Keep your shoeboxes close as well, as they can serve as a cute charging station, wall shelves, and a cute organizer for any stuff you have lying around.

If you’re too short on time for DIY, you can opt to buy some affordable storage supplies from shops like Daiso or Miniso, and just buy multiples of the same design, since this uniformity can also serve a decorative purpose. 

Experiment with lights

Lights are the simplest way you can literally brighten up your workspace. Sometimes one creative light source is enough to elevate your room from drab stress-zone to photoshoot-worthy study space.

A common décor choice is fairy lights, which would go nicely with the suggested photo wall earlier. You can choose from multiple colors, depending on the aesthetic you’re going for, and you can even opt to place them inside colored wine bottles you have lying around at home. You can also go for cute lamps, like the famous moon light, the cute silicone cat lamps, and the unique acrylic 3D lamps, which can easily take your desk décor to the next level.


The cool thing about creative light sources is how they can effortlessly set a calming mood and give your dorm room the homey vibe you’ll need after a stressful day at school.









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Anya Nellas
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Katherine Go A day ago

Cold Food

The most thrilling and delightful moment of any school day is opening up your baon during breaks. There is always so much excitement in unveiling your homemade meal and snacks housed inside matching heat-insulating containers. Because preparing packed meals is an age-old tradition of showing parental love, loved ones pour effort into curating a nutritious meal accompanied by a selection of side dishes, desserts, and beverages daily; it reminds us that we are being taken care of, even from far away.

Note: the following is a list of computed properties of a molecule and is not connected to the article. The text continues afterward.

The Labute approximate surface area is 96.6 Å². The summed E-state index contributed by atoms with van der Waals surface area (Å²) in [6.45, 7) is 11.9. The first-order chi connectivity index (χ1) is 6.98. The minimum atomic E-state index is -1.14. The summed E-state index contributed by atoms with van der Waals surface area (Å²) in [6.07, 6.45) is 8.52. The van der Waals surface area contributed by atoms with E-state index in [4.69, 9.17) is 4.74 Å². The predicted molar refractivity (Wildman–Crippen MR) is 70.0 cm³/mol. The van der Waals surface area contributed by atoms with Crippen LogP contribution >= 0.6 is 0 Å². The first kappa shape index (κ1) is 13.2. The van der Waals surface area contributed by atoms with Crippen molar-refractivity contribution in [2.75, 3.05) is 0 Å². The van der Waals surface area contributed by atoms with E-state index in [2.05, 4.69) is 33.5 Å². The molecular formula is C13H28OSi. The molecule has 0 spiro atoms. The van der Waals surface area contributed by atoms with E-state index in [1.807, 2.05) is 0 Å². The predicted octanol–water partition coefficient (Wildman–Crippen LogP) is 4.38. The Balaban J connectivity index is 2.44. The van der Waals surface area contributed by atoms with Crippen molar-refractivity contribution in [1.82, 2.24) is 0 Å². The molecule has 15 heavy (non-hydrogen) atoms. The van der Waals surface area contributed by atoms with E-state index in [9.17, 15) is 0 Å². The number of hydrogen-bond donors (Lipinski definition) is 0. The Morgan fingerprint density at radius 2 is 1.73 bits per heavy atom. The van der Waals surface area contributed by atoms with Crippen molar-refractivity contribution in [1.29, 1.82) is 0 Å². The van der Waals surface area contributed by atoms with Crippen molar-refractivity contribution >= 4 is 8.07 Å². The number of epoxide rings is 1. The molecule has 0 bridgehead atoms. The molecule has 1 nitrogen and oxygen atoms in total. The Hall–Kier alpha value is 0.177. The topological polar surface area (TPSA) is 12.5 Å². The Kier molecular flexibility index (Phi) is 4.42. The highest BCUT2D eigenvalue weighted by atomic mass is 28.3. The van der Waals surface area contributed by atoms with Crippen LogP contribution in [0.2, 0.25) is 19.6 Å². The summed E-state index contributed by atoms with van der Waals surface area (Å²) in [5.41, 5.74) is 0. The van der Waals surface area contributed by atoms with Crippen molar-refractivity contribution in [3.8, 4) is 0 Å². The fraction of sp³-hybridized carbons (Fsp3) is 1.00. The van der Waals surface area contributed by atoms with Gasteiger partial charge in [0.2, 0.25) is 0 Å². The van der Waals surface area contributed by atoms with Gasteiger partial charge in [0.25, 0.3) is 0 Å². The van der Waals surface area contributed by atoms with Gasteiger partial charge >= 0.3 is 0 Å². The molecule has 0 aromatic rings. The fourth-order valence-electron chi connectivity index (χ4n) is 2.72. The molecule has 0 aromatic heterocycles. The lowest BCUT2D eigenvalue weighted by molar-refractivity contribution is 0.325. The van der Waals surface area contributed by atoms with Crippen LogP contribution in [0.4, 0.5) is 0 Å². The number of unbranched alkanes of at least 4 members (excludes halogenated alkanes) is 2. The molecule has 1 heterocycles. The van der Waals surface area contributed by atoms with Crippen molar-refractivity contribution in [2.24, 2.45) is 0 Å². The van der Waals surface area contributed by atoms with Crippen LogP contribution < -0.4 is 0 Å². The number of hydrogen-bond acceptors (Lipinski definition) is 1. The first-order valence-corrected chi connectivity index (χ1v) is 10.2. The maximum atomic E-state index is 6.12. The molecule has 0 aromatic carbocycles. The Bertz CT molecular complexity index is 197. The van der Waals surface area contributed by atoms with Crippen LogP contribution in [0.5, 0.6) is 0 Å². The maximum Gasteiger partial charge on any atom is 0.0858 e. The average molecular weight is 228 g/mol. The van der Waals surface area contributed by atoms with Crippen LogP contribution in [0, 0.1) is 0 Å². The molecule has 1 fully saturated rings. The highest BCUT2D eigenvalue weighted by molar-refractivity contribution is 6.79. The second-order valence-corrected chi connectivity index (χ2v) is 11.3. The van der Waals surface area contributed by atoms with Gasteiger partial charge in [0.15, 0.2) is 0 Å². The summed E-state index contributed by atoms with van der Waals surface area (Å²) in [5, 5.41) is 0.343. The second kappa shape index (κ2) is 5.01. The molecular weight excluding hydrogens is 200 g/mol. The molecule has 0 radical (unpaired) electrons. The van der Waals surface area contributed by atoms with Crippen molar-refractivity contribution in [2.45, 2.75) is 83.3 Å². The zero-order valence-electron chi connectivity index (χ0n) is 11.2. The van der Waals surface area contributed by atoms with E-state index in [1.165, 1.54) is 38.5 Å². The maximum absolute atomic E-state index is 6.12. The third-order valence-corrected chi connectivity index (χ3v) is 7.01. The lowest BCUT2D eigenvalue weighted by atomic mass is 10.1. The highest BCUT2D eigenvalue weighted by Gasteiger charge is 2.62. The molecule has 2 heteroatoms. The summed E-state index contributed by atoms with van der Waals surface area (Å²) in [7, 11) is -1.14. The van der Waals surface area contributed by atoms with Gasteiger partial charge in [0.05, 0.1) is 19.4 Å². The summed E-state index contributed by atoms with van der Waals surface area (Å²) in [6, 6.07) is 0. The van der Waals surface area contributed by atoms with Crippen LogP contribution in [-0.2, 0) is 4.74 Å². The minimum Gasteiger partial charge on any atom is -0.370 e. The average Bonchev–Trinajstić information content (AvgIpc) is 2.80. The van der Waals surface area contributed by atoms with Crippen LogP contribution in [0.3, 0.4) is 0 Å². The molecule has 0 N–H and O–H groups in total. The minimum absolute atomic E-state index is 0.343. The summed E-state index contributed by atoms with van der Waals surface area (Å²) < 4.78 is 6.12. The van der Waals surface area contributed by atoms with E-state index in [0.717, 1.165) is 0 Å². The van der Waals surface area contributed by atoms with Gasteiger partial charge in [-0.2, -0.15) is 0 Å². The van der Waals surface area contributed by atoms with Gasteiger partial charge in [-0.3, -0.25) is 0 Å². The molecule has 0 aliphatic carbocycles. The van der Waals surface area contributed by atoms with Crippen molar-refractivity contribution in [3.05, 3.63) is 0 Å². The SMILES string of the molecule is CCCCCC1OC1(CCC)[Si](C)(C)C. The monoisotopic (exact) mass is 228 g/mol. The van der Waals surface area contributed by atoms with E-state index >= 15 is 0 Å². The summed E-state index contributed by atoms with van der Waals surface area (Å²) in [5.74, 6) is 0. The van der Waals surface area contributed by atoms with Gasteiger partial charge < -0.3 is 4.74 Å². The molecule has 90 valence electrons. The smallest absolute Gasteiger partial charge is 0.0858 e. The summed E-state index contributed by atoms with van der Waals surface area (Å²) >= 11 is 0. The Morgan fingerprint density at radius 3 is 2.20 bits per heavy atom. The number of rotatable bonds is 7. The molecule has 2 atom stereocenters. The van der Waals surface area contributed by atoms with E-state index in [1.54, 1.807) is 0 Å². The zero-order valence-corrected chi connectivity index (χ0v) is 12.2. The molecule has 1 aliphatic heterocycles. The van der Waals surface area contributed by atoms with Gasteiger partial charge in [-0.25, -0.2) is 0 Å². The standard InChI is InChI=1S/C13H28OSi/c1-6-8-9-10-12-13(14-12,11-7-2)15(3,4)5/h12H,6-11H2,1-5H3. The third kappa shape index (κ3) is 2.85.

Baon plays a significant role in a Filipino childhood. Almost every Filipino child comes to school with baon made especially for them by their parents or household helpers. Even Filipinos in the labor force continue to bring baon for varying reasons: to save money, recycle leftovers, cater to personal taste, or attend to special needs. Nonetheless, eating your baon is a heart-warming experience that allows Filipinos to bring a piece of home along with them wherever they go.

Even other cultures practice making packed lunch. In Japan, mothers create bento--Japanese meals in partitioned boxes. Because of the popularity of bento, trends have emerged, such as the Kyaraben, or character-themed bento. Naturally, Japanese parents and students began competing for who had the cutest and tastiest bento, and this is similar to what I have witnessed in my own childhood. I remember seeing my classmates sharing their snacks and lunches. They would compare and boast about their parents' or yayas’ cooking. In my case, I never had the chance to join in the competition or indulge in homemade cooking. Up until this day, I have never brought any baon to school.

For a long time, I envied others. As trivial or petty as it may seem, not having baon became a problem for my grade school self. During that time, I had to sit in a separate cafeteria away from my friends because the kids who bought food were assigned to sit elsewhere. You could consider me spoiled, but I wanted to experience something most kids did. I had food at home, so what made it so hard to bring some with me to school?

Now that I am on my final year in high school I have come to realize the benefits of purchasing my own food. Since I spent on food everyday, I learned to budget my allowance at a young age. Over the years, I learned to practice self-control whenever I wanted to eat more greasy fries and drink sweetened beverages. I have tasted the strangest viands at the school cafeterias, and I have repeatedly satiated myself over my latest delicious discoveries. Despite the struggles, I am thankful that I have never had baon because of what I have learned. Not to mention, I never had to experience eating cold food.